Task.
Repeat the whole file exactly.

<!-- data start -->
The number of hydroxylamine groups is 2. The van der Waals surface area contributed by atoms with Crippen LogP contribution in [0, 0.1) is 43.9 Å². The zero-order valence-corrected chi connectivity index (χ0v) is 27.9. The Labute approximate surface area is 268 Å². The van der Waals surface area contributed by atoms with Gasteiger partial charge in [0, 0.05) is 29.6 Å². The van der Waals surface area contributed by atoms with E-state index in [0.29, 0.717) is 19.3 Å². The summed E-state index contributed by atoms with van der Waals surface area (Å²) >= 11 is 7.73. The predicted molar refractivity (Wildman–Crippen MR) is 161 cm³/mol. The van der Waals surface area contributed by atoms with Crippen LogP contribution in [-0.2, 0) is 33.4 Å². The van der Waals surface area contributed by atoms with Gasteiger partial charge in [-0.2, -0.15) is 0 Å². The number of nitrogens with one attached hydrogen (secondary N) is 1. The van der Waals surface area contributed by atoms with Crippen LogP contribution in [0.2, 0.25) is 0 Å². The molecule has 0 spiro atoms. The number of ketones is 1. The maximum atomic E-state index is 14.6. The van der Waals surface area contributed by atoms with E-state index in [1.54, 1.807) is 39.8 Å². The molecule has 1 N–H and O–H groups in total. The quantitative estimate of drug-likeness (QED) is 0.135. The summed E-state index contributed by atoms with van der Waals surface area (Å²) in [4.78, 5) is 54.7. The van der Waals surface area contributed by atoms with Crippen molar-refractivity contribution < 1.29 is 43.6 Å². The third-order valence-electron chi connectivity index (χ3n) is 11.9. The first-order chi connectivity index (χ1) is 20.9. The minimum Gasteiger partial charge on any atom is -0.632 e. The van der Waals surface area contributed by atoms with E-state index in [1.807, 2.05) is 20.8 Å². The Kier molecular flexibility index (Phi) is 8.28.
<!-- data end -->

The number of hydroxylamine groups is 2. The van der Waals surface area contributed by atoms with Crippen LogP contribution in [0, 0.1) is 43.9 Å². The zero-order valence-corrected chi connectivity index (χ0v) is 27.9. The Labute approximate surface area is 268 Å². The van der Waals surface area contributed by atoms with Gasteiger partial charge in [0, 0.05) is 29.6 Å². The van der Waals surface area contributed by atoms with E-state index in [0.29, 0.717) is 19.3 Å². The summed E-state index contributed by atoms with van der Waals surface area (Å²) >= 11 is 7.73. The predicted molar refractivity (Wildman–Crippen MR) is 161 cm³/mol. The van der Waals surface area contributed by atoms with Crippen LogP contribution in [-0.2, 0) is 33.4 Å². The van der Waals surface area contributed by atoms with Gasteiger partial charge in [-0.2, -0.15) is 0 Å². The number of nitrogens with one attached hydrogen (secondary N) is 1. The van der Waals surface area contributed by atoms with Crippen LogP contribution in [0.2, 0.25) is 0 Å². The molecule has 0 spiro atoms. The number of ketones is 1. The maximum atomic E-state index is 14.6. The van der Waals surface area contributed by atoms with E-state index in [1.54, 1.807) is 39.8 Å². The molecule has 1 N–H and O–H groups in total. The quantitative estimate of drug-likeness (QED) is 0.135. The summed E-state index contributed by atoms with van der Waals surface area (Å²) in [4.78, 5) is 54.7. The van der Waals surface area contributed by atoms with Crippen molar-refractivity contribution < 1.29 is 43.6 Å². The third-order valence-electron chi connectivity index (χ3n) is 11.9. The first-order chi connectivity index (χ1) is 20.9. The minimum Gasteiger partial charge on any atom is -0.632 e. The van der Waals surface area contributed by atoms with E-state index in [1.807, 2.05) is 20.8 Å². The Kier molecular flexibility index (Phi) is 8.28.